1906: HMS Dreadnought is launched. The Royal Navy battleship was a game changer, caused a paradigm shift at the time she was commissioned, and came to be associated with an entire generation of battleships as well as a class of ships. Dreadnought has been used for many ships of the Royal Navy and this was the sixth such named one. Admiral Sir John “Jacky” Fisher, First Sea Lord of the Board of the Admiralty, called for an entire reworking of the battleships of his time. He insisted the guns be uniform and large, 12-inch or 305 mm. He also wanted a top speed of 21 knots (39 km/h or 24 mph). Fisher, the father of the design, convened a Committee of Designs which not only helped to lay out the new ship, but helped protect the Admiralty from charges of insider work. With this group of experts, no one could charge they did not consult them.
Dreadnought was the first ship to have a uniform main battery rather than large guns supplemented by a second battery of smaller guns. She was also the first capital ship (these are the most important ships owned by any Navy) to be powered by steam turbines which also made her the fastest ship of her day. On this day, competing navies were put on notice as the stakes had now been raised. A naval arms race began as other nations beefed up their navies in preparation for what would become World War I. She was also one of the first ships of the Royal Navy to be fitted with instruments for electrically transmitting data (range, order, and deflection) to the turrets for more accurate firing.
The 527 foot ship displaced 18,120 long tons with a normal load and 20,730 long tons with a deep load. She was 82 feet at the beam and need 29 feet, 7.5 inches of water to sail when at sea with a deep load. Her Babcock & Wilcox water-tube boilers turned the four-shaft Parsons direct-drive steam turbine to unprecedented speeds. Her range was 7,620 miles at 10 knots. It took a crew of 700-810 to completely man the ship. Dreadnought became the only battleship to sink a submarine in March 1915 when she rammed the German U-boat, SM U-29 which was confirmed sunk. She was refitted in 1916 and road out the rest of the war but was put on coastal defense in the English Channel.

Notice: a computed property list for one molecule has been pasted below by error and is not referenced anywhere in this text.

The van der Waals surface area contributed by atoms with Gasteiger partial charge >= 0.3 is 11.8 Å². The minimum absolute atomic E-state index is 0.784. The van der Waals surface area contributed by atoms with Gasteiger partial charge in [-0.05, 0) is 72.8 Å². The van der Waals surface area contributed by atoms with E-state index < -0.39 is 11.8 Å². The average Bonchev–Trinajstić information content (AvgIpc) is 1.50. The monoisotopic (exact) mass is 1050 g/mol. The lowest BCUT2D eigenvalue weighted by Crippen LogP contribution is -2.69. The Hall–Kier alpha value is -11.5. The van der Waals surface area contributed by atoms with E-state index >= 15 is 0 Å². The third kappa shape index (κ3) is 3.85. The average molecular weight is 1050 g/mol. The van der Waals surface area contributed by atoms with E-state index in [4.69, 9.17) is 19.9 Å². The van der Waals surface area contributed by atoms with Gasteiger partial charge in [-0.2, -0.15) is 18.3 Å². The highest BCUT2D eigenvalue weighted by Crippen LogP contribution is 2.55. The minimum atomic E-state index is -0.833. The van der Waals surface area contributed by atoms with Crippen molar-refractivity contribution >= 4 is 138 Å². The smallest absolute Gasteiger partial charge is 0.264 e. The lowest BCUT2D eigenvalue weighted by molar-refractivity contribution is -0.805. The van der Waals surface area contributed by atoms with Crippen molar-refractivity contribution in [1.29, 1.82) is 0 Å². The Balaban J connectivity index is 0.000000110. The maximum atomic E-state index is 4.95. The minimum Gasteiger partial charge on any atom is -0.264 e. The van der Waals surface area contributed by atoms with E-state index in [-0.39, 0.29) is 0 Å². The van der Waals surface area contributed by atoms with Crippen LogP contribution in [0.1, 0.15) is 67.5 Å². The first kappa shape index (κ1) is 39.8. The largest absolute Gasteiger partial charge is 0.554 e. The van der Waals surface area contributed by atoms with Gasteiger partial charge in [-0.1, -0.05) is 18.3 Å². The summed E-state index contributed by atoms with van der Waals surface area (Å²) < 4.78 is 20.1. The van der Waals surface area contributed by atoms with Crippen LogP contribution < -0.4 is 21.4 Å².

Fisher wanted the new ship built in a year and to that end, material was stockpiled in advance. As much prefabrication as possible was also done before she was officially laid down on October 2, 1905. Dreadnought was built at HM Dockyard, Portsmouth, considered to be the fastest building shipyard in the world. She was Christened with a bottle of Australian wine. On this day, King Edward VII launched the ship after only four months (taking several tries to smash the wine bottle). She was commissioned on December 2, 1906, only fifteen months after she was laid down. It cost £1,783,883 (£195,651,683 inflation-adjusted to 2016) to build. The ship was decommissioned in 1919 and sold for scrap in 1923.
The Royal Navy of England hath ever been its greatest defense and ornament; it is its ancient and natural strength; the floating bulwark of the island. – William Blackstone
In the Navy, the path is paved for you. Your job is to be a soldier and fit in. As long as you stick to your place, it’s actually really easy. – Kiesza
I don’t go anywhere without clean shoes. That’s one thing I’ve got from the navy. – Mark Hadlow
Before the BBC, I joined the Navy in order to travel. – David Attenborough